Which Y classes are best for people who are already fit and looking for a challenge?
Travis: Y-Blitz is great as well as the TRX classes. The TRX classes teach people to use their body differently and mimic real-life movement. 


What would you tell someone who is intimidated by group exercise classes?
Lonnie: There are options for all levels of fitness. Everyone is there for their own workout.

Travis: There are people there to help you keep pushing. The classes may be challenging but if you have the right mindset, you will be successful.

Can you tell me about Y-Beach Camp?
Travis: Y-Beach Camp is offered on Saturday and Sunday mornings in four-week sessions, June through September. The group is divided into three groups based on fitness level. Every weekend has a different theme. 


Lonnie: All of the groups run hills, climb stairs and do work in the sand. Some people use Y-Beach Camp as training for some of the adventure races in the area - but we've had people tell us every Y-Beach Camp is like its own adventure race. 



Thanks for chatting with me, Lonnie and Travis! There's still time to sign up for Y-Beach Camp this summer. Both Y members and non-members can learn more at the Downtown YMCA website.

Join the conversation: What do you like/dislike about group exercise classes?

- ST

*Lonnie Watts is the Director of Group Exercise for the YMCA of Metropolitan Milwaukee

Tuesday, June 10, 2014

Run Slow to Race Fast

Coach Matt often reminds me that overly tired legs don't have to be part of marathon training if it's done right. I completely agree. As much as I embrace the hurt of a hard workout, I also embrace easy running the rest of the time and consider it as important as hitting my splits during a track workout. It's tempting to run fast all the time, but getting injured/overtrained is a sure way to blow a race before the gun even goes off!

A lot of runners consider easy pace running to be the hardest type. I think that's likely because it feels unnatural for runners who do most of their training at moderate intensity! Many - including me at times! - end up falling into the trap of thinking the faster they run their easy days, the better. I agree that it sometimes feels tedious to run slower. But, to reign things in now means greater reward on race day. Look at it this way: 

slower pace = ability to handle greater training volume = run faster on race day

A steady diet of easy miles is how the elites train. I recently read an article about easy running that included survey results about the training habits of elite runners. The men did almost three quarters of their training at slower than marathon pace, while the ladies did more than two thirds of their training at slower paces. 

One of my favorite elite runners/bloggers, Camille Herron, says it best. Camille is a 2:37 marathoner and starts her easy days at 8:50-9:10 pace, eventually moving down to average 8:30-8:50 pace with no miles faster than 8:00 pace. Reading about Camille's running and pacing has definitely made me think differently about my own running. If Camille averages 8:30-8:50 pace during her easy runs, I can run a bit slower and still meet my goals. After all, it doesn't matter how fast you run during training if you can't run fast on race day!

Hold back during training and let it rip on race day!

To make sure I'm truly running easy, here are a few strategies that work for me:

  • Leave my watch at home. I plan my route in advance to make sure I'm getting the right number of miles and then run by feel. 
  • Wear heavier training shoes. This one is purely psychological. I associate my heavier Brooks Defyance shoes will easy running.  
  • Hum or sing to myself. Okay, I know this is weird. But it's pretty hard to hum or sing when running hard. Just keep an eye out for other people. It's best to do this one when alone on the path. 
  • Run on the grass. I'm usually more careful about footing when running on the grass, which means slower running. Voila - instant easy run! 

 
Run on the grass when possible! 

My questions for you:
  • What are your thoughts on easy running - Love it or hate it? Do you do enough of it?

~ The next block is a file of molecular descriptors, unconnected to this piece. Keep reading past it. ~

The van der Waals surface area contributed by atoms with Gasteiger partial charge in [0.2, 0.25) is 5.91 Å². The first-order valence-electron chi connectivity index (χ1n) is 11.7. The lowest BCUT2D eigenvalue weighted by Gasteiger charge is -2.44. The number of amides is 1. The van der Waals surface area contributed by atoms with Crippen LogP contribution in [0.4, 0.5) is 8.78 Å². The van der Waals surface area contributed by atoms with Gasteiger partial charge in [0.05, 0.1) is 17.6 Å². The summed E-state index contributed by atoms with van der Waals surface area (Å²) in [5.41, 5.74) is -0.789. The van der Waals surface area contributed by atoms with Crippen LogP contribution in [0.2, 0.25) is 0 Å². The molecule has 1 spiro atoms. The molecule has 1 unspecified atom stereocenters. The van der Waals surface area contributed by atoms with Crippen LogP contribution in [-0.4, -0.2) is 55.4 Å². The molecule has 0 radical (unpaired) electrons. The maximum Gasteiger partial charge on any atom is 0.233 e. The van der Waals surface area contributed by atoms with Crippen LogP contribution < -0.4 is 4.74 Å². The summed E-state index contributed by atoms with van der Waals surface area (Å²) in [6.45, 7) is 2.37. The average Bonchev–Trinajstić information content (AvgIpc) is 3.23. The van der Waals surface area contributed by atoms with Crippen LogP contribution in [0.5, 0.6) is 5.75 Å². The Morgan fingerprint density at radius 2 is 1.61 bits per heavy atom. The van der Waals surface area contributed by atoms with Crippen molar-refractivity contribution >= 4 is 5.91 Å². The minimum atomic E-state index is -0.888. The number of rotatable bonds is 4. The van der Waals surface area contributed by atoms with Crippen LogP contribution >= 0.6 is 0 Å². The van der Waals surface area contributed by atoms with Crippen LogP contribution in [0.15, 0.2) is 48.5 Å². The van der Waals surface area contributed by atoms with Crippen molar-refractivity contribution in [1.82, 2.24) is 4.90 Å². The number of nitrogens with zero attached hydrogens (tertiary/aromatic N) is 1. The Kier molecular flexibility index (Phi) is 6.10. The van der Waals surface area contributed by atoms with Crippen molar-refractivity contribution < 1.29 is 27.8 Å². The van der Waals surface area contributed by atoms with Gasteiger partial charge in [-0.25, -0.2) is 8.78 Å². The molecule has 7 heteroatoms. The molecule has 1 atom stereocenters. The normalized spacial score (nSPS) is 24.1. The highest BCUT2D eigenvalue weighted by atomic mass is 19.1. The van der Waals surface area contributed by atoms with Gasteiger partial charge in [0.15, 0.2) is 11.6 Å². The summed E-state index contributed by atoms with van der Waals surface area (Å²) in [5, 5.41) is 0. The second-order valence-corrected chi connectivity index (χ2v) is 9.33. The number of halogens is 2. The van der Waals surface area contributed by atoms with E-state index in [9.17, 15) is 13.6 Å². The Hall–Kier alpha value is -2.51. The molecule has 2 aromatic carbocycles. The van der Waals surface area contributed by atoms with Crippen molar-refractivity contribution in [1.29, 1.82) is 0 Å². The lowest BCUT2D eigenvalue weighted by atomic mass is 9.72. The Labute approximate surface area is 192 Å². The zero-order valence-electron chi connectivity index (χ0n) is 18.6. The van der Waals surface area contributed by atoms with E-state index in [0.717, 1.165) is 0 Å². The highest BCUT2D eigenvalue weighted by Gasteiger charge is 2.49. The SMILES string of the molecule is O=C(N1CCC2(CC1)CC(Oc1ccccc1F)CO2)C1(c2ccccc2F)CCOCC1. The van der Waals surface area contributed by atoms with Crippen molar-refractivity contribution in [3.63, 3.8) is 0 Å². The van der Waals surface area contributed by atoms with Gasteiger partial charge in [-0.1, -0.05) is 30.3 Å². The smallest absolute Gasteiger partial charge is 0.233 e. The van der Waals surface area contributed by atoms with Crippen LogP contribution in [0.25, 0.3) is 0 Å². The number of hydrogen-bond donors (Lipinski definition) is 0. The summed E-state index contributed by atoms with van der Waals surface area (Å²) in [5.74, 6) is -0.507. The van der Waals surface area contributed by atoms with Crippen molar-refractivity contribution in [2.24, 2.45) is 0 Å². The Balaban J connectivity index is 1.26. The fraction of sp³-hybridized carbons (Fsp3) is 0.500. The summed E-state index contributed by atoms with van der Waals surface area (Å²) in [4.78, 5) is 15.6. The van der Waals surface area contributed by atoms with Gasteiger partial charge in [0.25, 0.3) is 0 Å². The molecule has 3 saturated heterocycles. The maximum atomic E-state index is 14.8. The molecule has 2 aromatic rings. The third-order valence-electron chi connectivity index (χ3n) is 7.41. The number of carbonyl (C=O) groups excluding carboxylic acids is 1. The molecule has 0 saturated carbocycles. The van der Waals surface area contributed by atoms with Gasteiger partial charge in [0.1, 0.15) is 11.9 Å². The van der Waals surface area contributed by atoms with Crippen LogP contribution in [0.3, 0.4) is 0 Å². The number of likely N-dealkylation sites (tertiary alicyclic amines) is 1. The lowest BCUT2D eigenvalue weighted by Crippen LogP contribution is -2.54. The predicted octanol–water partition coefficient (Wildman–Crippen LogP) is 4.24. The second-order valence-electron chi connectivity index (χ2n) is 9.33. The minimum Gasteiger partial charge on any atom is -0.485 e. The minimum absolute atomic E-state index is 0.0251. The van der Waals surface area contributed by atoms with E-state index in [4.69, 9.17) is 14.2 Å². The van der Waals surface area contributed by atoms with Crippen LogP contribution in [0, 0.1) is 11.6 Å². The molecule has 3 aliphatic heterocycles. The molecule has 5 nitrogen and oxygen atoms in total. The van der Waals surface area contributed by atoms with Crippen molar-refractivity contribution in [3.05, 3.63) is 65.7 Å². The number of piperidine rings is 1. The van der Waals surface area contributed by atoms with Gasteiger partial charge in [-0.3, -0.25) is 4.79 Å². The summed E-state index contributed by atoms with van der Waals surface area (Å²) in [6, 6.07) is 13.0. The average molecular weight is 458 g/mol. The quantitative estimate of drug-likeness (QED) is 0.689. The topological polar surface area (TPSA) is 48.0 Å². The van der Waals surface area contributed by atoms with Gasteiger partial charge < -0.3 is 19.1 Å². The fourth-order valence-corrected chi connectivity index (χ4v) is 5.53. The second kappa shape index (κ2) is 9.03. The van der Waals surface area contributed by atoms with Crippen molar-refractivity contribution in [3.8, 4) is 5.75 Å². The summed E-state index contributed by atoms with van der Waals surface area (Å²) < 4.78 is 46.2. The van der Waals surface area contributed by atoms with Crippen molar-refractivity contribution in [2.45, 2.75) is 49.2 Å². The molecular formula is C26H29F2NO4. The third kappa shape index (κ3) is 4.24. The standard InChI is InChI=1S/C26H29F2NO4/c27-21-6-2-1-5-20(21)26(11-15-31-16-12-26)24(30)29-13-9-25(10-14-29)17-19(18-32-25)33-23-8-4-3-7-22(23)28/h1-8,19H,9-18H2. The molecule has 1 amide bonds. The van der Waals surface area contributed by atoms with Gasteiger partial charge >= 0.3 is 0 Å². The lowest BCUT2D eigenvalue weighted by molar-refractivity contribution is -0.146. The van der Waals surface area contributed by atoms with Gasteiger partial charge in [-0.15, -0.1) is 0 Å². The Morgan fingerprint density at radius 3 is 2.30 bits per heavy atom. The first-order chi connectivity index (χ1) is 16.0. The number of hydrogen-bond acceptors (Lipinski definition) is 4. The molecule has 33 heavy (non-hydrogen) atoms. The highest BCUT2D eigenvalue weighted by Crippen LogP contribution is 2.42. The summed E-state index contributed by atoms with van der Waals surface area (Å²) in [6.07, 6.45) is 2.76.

• What are your strategies to keep your pace slow on easy running days?
  • If you're not into easy running, what do you dislike about it?

Slow or fast, I hope everyone has a fantastic week of running :)

- ST

Thursday, June 5, 2014

Refueling: An Important Part of Every Training Plan

Question: When's the last time you skipped out on the last repeat of a track workout? 

While most of us wouldn't dream of cutting a workout short, it's sometimes all too easy to skip out on some of the other important aspects of training. For example, post-workout nutrition.

If you already prioritize eating within the optimal 45-minute post-workout recovery window, keep it up! But if not, listen up. By skipping out on this essential part of training, you're failing to reap the maximum training benefits for a peak performance. Some athletes may balk at the idea of taking in calories after a workout, but trust me, you're doing more harm than good when you deprive your body of these necessary nutrients.

In my world, convenience is so important, which is why I tend to reach for chocolate milk after tough workouts. I just stick a bottle in a cooler and drink it in the car after hitting the roads or track. In addition to providing the optimal 3 to 1 carb/protein ratio, it also helps me rehydrate at the same time. It's by far the easiest thing to tackle on my to-do list ;)

Just unscrew the cap and you're ready to refuel!

For more information about the benefits of chocolate milk, visit the Win With Chocolate Milk website or the Wisconsin Dairy Facebook Pace

Upcoming event: Who's going to spectate at the upcoming Tour of America's Dairyland? If you've never spectated a cycling event, now's your chance. They're super fun to watch and as an added bonus, you can meet the Win With Chocolate Milk team and get chocolate milk samples at the June 27 (Fond du Lac) and June 29 (Tosa) events! 

Tell me: What do you consider an essential part of any workout?

- ST

Tuesday, June 3, 2014

18 Weeks Til Lakefront Marathon

A few days ago, I took a look at my calendar and, just for fun, counted how many weeks are left til Lakefront Marathon. The answer? Only 18 weeks! It's hard to believe there are only that many weeks of training left til the race and also, that in just 18 weeks, it will be the beginning of October.

Last week was a regrouping week for me coming off the 10k race. I don't know about you, but I tend to feel better when I run more miles. Anything less than 30 and I feel like a giant slug. So I'm excited to start the marathon mileage build. This week's plan is just right for kicking off another training cycle!

Monday: 6 mile run + strides; Y-Kettle Bell Intervals; Strength training
Tuesday: 9 mile workout
Wednesday: 6 mile run; Y-Fuse; Yoga
Thursday: 7 mile run; Y-Blitz; Y-Kettle Bell Basics
Friday: Rest Day
Saturday: 14 mile run, inc. 75 second pickups
Sunday: 6 mile run

Total: 48 miles

On the run, 24/7!

My questions for you:
  • What is your mileage sweet spot? That is, how many miles per week are you most comfortable running?
  • How are you staying active this week?
  • Random Q: What one word sums up your current state of mind?

I'm going with "Optimistic" - The best is yet to come ;)

- ST